Learning from Notre Dame's history with its offensive coordinator hirings
The last man to hold the title of offensive coordinator on a Notre Dame national championship football team parlayed his three-year run on the job (1987-89) into an opportunity to head the UNLV football program.
Four years later, he became an absolute force in his chosen field.
His sort of accidental chosen field. Real estate.
And still is a force.
“I thought I’d sit out a year and then get back into coaching,” Jim Strong said Wednesday recalling his career pivot after being fired by UNLV at age 39. “One year turned into two, and well I’ve been just very fortunate and blessed. I was able to spend time watching the kids grow up and those kinds of things.
“I still love football. I’m a lot better coach just going to the game on Saturdays, and not going to practice and seeing what they need to be doing. It was a great transition. I’ve kind of had the best of both lives, working with the kids in the college game and having a life after football.”
He’s 68 now, living and working in Branson, Mo., and keeping an eye on Notre Dame’s latest offensive coordinator coaching search.
One of the most consequential such assistant coaching searches in modern day Irish football history, given the state of the program, the autonomy and room from creativity that comes with the job, the promising roster waiting for the emerging choice and a head football coach who’s an elite recruiter himself.
And quite a contrast to how then-Irish head coach Lou Holtz responded to Strong’s departure for UNLV. Holtz, who always had his fingerprints all over the Irish offense anyway, didn’t designate a new offensive coordinator in the 1990 or ’91 seasons. Eventually, in 1992, he named son Skip offensive coordinator.
There really hasn’t been a consistent pattern since. Some Irish offensive coordinators have called plays. Others never got the chance. Some coached quarterbacks. Some did not.
Some got a shot at being a head coach, though Skip Holtz (USFL’s Birmingham Barons) and Chuck Martin (Miami, Ohio) are the only two current head coaches from the ranks of former Irish offensive coordinators going back to the start of the Lou Holtz Era (1986).
As the current search moves quickly through the Zoom phase to actual on-campus interviews and a pared-down field, there’s one common thread among the former OCs needs to be kept in mind:
It’s not a position that tends to have longevity and likely won’t again if Tommy Rees’ successor is successful.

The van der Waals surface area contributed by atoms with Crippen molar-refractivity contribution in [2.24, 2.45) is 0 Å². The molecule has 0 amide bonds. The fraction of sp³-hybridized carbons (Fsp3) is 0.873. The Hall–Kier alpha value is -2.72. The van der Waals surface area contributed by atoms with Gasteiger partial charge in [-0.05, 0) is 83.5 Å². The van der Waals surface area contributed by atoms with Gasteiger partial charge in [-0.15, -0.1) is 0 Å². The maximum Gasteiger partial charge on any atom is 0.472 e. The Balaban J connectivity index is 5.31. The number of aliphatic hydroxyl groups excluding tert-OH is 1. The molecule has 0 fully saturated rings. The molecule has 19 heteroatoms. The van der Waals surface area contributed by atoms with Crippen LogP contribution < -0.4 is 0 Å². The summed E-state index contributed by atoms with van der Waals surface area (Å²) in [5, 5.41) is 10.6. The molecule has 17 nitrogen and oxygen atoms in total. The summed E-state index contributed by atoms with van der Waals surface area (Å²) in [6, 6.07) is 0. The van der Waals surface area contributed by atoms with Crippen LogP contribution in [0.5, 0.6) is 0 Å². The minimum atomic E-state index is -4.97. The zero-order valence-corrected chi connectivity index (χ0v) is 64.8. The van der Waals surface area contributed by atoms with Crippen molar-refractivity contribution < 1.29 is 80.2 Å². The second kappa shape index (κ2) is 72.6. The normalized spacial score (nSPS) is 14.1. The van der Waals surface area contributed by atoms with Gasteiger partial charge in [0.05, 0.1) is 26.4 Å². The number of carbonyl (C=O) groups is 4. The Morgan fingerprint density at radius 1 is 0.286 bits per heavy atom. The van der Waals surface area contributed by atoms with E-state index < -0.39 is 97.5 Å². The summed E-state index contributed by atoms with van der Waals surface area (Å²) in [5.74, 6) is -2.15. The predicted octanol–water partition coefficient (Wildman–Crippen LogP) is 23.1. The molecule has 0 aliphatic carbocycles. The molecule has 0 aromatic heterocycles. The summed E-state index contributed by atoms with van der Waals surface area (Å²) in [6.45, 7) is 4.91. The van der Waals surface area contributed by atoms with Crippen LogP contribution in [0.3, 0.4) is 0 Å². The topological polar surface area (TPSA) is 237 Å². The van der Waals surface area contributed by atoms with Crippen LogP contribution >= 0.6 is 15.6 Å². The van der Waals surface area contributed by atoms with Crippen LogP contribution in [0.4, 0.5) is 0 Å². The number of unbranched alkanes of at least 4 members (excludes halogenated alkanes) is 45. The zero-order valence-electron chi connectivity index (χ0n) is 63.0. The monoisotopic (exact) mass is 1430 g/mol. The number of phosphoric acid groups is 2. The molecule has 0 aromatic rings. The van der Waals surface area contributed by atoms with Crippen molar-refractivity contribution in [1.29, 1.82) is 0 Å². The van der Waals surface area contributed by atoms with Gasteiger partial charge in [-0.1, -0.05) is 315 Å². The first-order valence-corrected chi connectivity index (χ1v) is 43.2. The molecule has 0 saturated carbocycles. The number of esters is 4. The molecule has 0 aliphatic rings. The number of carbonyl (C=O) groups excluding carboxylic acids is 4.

Mike Haywood, at four years under Charlie Weis, had the longest run, though he only called plays for three-quarters of a season. And when he left following year four of the Weis regime for a head coaching job at Miami (Ohio), Weis did not name a successor.
Rees, who departed for Alabama last week, was former ND head coach Brian Kelly’s sixth offensive coordinator in his 12 seasons at the school and held the job for three years between the Kelly and Freeman regimes.
So in other words, trying to calculate longevity into the equation for Rees’ replacement, is a misplaced priority. Chances are even the next guy won’t stay long enough in the role to coach elite committed 2024 QB CJ Carr throughout the entirety of his college football career.
The best-case scenario is someone who turns out to be an upgrade of Alabama’s new 30-year-old OC, does it at that level for two or three years, and leaves the job as attractive an opening as it is now or better.
Giving way to a new search, with again high stakes for Freeman but the beginning of a hiring track record and the shrewd coaching cornerstone philosophy of being the lead recruiter on every prospect to mitigate negative impact on recruiting classes every time he has to go coordinator shopping.
So, what that Notre Dame OC job could lead to — elsewhere — is a big part of its appeal and the transitory nature its likely to have while Freeman is head coach is backed into his own process.
Strong, for one, is admiring this search from a distance — the quality of candidates, and the efficiency and speed of it.
“I think Marcus Freeman knows what he wants to do,” Strong said. “He's a great football coach, and he’s going to look at those individuals, and whoever ends up with it — what an honor and an opportunity to work at one of the premier institutions in the country with not only great players, but great young men.
“I follow Notre Dame football enough to know that he has a lot of qualified candidates. And I believe he’ll make a great decision.”
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